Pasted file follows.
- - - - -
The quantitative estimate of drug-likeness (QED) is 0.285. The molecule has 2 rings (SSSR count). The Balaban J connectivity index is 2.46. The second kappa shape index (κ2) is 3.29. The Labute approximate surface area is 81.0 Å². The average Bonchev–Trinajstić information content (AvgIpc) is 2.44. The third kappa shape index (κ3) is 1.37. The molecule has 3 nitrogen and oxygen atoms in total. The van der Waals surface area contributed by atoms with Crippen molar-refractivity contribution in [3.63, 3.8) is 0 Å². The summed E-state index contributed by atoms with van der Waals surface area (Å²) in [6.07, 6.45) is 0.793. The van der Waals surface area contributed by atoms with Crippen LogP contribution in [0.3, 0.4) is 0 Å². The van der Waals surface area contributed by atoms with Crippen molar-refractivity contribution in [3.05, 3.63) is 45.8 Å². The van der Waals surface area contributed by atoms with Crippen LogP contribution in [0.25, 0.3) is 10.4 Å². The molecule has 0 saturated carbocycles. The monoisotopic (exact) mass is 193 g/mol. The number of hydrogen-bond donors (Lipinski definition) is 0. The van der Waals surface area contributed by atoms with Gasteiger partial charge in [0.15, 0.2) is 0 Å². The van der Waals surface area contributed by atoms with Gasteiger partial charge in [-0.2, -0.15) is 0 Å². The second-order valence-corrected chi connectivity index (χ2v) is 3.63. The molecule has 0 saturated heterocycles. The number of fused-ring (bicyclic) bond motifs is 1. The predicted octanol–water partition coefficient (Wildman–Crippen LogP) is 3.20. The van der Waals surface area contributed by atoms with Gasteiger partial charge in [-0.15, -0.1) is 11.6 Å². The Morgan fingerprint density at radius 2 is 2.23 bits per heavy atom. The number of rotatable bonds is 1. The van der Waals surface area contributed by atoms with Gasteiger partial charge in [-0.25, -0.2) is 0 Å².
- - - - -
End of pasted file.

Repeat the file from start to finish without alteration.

The quantitative estimate of drug-likeness (QED) is 0.285. The molecule has 2 rings (SSSR count). The Balaban J connectivity index is 2.46. The second kappa shape index (κ2) is 3.29. The Labute approximate surface area is 81.0 Å². The average Bonchev–Trinajstić information content (AvgIpc) is 2.44. The third kappa shape index (κ3) is 1.37. The molecule has 3 nitrogen and oxygen atoms in total. The van der Waals surface area contributed by atoms with Crippen molar-refractivity contribution in [3.63, 3.8) is 0 Å². The summed E-state index contributed by atoms with van der Waals surface area (Å²) in [6.07, 6.45) is 0.793. The van der Waals surface area contributed by atoms with Crippen LogP contribution in [0.3, 0.4) is 0 Å². The van der Waals surface area contributed by atoms with Crippen molar-refractivity contribution in [3.05, 3.63) is 45.8 Å². The van der Waals surface area contributed by atoms with Crippen LogP contribution in [0.25, 0.3) is 10.4 Å². The molecule has 0 saturated carbocycles. The monoisotopic (exact) mass is 193 g/mol. The number of hydrogen-bond donors (Lipinski definition) is 0. The van der Waals surface area contributed by atoms with Gasteiger partial charge in [0.15, 0.2) is 0 Å². The van der Waals surface area contributed by atoms with Gasteiger partial charge in [-0.2, -0.15) is 0 Å². The second-order valence-corrected chi connectivity index (χ2v) is 3.63. The molecule has 0 saturated heterocycles. The number of fused-ring (bicyclic) bond motifs is 1. The predicted octanol–water partition coefficient (Wildman–Crippen LogP) is 3.20. The van der Waals surface area contributed by atoms with Gasteiger partial charge in [-0.15, -0.1) is 11.6 Å². The Morgan fingerprint density at radius 2 is 2.23 bits per heavy atom. The number of rotatable bonds is 1. The van der Waals surface area contributed by atoms with Gasteiger partial charge in [-0.25, -0.2) is 0 Å².